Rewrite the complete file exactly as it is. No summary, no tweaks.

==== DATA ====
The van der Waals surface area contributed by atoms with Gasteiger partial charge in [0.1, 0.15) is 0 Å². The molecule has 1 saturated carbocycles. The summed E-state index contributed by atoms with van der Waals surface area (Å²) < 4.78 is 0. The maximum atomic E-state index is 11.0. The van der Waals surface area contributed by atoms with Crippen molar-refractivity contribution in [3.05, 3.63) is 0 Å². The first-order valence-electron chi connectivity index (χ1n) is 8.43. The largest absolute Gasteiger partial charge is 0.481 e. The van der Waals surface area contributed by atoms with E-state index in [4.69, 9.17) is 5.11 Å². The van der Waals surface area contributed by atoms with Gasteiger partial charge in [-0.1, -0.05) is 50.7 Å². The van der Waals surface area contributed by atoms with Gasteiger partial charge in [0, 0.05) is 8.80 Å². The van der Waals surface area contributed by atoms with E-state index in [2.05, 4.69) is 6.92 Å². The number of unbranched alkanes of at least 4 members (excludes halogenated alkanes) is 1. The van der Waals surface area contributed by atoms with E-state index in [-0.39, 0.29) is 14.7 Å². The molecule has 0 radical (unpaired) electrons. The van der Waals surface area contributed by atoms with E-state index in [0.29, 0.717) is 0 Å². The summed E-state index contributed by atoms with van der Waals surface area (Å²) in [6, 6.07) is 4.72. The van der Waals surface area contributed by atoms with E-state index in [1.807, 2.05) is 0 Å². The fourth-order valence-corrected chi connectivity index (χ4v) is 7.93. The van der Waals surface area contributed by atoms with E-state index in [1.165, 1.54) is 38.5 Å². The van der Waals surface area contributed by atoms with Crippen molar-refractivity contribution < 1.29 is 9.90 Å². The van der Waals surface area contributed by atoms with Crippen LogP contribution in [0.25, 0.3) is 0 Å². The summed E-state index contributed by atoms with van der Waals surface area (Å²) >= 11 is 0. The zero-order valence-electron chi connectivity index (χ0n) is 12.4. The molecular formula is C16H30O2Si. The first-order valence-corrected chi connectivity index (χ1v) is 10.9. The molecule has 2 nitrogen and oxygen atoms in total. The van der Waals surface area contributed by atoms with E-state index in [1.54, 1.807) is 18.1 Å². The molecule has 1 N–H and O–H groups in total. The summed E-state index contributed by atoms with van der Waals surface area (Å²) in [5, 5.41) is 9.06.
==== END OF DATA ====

The van der Waals surface area contributed by atoms with Gasteiger partial charge in [0.1, 0.15) is 0 Å². The molecule has 1 saturated carbocycles. The summed E-state index contributed by atoms with van der Waals surface area (Å²) < 4.78 is 0. The maximum atomic E-state index is 11.0. The van der Waals surface area contributed by atoms with Crippen molar-refractivity contribution in [3.05, 3.63) is 0 Å². The first-order valence-electron chi connectivity index (χ1n) is 8.43. The largest absolute Gasteiger partial charge is 0.481 e. The van der Waals surface area contributed by atoms with E-state index in [4.69, 9.17) is 5.11 Å². The van der Waals surface area contributed by atoms with Gasteiger partial charge in [-0.1, -0.05) is 50.7 Å². The van der Waals surface area contributed by atoms with Gasteiger partial charge in [0, 0.05) is 8.80 Å². The van der Waals surface area contributed by atoms with E-state index in [2.05, 4.69) is 6.92 Å². The number of unbranched alkanes of at least 4 members (excludes halogenated alkanes) is 1. The van der Waals surface area contributed by atoms with E-state index in [-0.39, 0.29) is 14.7 Å². The molecule has 0 radical (unpaired) electrons. The van der Waals surface area contributed by atoms with E-state index in [0.29, 0.717) is 0 Å². The summed E-state index contributed by atoms with van der Waals surface area (Å²) in [6, 6.07) is 4.72. The van der Waals surface area contributed by atoms with E-state index in [1.807, 2.05) is 0 Å². The fourth-order valence-corrected chi connectivity index (χ4v) is 7.93. The van der Waals surface area contributed by atoms with E-state index in [1.165, 1.54) is 38.5 Å². The van der Waals surface area contributed by atoms with Crippen molar-refractivity contribution < 1.29 is 9.90 Å². The van der Waals surface area contributed by atoms with Crippen LogP contribution in [0.25, 0.3) is 0 Å². The summed E-state index contributed by atoms with van der Waals surface area (Å²) >= 11 is 0. The zero-order valence-electron chi connectivity index (χ0n) is 12.4. The molecular formula is C16H30O2Si. The first-order valence-corrected chi connectivity index (χ1v) is 10.9. The molecule has 2 nitrogen and oxygen atoms in total. The van der Waals surface area contributed by atoms with E-state index in [1.54, 1.807) is 18.1 Å². The molecule has 1 N–H and O–H groups in total. The summed E-state index contributed by atoms with van der Waals surface area (Å²) in [5, 5.41) is 9.06.